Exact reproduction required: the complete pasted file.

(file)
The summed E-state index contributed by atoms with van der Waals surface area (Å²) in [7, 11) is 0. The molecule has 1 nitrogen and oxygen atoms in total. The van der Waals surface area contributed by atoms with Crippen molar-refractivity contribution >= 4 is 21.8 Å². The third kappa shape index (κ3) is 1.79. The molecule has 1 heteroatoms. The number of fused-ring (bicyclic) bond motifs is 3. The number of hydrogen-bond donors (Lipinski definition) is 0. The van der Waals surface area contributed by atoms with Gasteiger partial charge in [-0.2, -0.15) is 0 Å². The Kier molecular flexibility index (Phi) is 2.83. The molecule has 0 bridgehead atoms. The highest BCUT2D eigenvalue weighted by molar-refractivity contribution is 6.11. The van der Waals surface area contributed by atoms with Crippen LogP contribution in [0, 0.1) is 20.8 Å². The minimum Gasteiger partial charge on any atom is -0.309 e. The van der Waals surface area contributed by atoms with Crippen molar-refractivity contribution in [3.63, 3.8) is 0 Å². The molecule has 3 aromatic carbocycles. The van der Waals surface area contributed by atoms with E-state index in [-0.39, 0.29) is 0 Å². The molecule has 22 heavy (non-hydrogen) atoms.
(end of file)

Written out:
The summed E-state index contributed by atoms with van der Waals surface area (Å²) in [7, 11) is 0. The molecule has 1 nitrogen and oxygen atoms in total. The van der Waals surface area contributed by atoms with Crippen molar-refractivity contribution >= 4 is 21.8 Å². The third kappa shape index (κ3) is 1.79. The molecule has 1 heteroatoms. The number of fused-ring (bicyclic) bond motifs is 3. The number of hydrogen-bond donors (Lipinski definition) is 0. The van der Waals surface area contributed by atoms with Gasteiger partial charge in [-0.2, -0.15) is 0 Å². The Kier molecular flexibility index (Phi) is 2.83. The molecule has 0 bridgehead atoms. The highest BCUT2D eigenvalue weighted by molar-refractivity contribution is 6.11. The van der Waals surface area contributed by atoms with Crippen LogP contribution in [0, 0.1) is 20.8 Å². The minimum Gasteiger partial charge on any atom is -0.309 e. The van der Waals surface area contributed by atoms with Crippen molar-refractivity contribution in [3.63, 3.8) is 0 Å². The molecule has 3 aromatic carbocycles. The van der Waals surface area contributed by atoms with E-state index in [-0.39, 0.29) is 0 Å². The molecule has 22 heavy (non-hydrogen) atoms.